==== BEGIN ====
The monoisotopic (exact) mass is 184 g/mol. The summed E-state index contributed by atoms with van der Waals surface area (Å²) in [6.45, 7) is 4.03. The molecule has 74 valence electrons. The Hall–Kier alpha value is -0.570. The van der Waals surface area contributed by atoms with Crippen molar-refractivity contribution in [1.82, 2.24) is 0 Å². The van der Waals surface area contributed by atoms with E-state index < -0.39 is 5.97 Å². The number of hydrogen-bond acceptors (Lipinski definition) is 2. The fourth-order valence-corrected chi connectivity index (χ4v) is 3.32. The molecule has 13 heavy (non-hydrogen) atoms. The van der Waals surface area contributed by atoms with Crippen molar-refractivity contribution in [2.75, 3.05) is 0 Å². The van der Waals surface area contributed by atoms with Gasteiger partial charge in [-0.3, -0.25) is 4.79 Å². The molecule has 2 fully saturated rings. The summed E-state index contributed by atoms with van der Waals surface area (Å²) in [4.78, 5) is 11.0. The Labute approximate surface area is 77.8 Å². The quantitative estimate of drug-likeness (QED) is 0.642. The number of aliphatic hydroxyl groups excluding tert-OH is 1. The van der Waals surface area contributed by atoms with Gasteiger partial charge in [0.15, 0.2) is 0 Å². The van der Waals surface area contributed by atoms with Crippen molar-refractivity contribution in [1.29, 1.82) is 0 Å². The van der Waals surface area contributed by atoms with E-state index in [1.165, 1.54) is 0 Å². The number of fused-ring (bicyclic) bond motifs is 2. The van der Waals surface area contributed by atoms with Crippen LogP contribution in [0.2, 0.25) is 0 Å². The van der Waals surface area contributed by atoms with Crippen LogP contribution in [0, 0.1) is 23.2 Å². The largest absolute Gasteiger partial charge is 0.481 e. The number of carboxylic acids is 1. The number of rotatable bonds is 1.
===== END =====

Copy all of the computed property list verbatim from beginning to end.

The monoisotopic (exact) mass is 184 g/mol. The summed E-state index contributed by atoms with van der Waals surface area (Å²) in [6.45, 7) is 4.03. The molecule has 74 valence electrons. The Hall–Kier alpha value is -0.570. The van der Waals surface area contributed by atoms with Crippen molar-refractivity contribution in [1.82, 2.24) is 0 Å². The van der Waals surface area contributed by atoms with E-state index < -0.39 is 5.97 Å². The number of hydrogen-bond acceptors (Lipinski definition) is 2. The fourth-order valence-corrected chi connectivity index (χ4v) is 3.32. The molecule has 13 heavy (non-hydrogen) atoms. The van der Waals surface area contributed by atoms with Crippen molar-refractivity contribution in [2.75, 3.05) is 0 Å². The van der Waals surface area contributed by atoms with Gasteiger partial charge in [-0.3, -0.25) is 4.79 Å². The molecule has 2 fully saturated rings. The summed E-state index contributed by atoms with van der Waals surface area (Å²) in [4.78, 5) is 11.0. The Labute approximate surface area is 77.8 Å². The quantitative estimate of drug-likeness (QED) is 0.642. The number of aliphatic hydroxyl groups excluding tert-OH is 1. The van der Waals surface area contributed by atoms with Gasteiger partial charge in [0.15, 0.2) is 0 Å². The van der Waals surface area contributed by atoms with Crippen molar-refractivity contribution in [1.29, 1.82) is 0 Å². The van der Waals surface area contributed by atoms with E-state index in [1.165, 1.54) is 0 Å². The number of fused-ring (bicyclic) bond motifs is 2. The van der Waals surface area contributed by atoms with Crippen LogP contribution in [0.2, 0.25) is 0 Å². The van der Waals surface area contributed by atoms with Crippen LogP contribution in [0, 0.1) is 23.2 Å². The largest absolute Gasteiger partial charge is 0.481 e. The number of carboxylic acids is 1. The number of rotatable bonds is 1.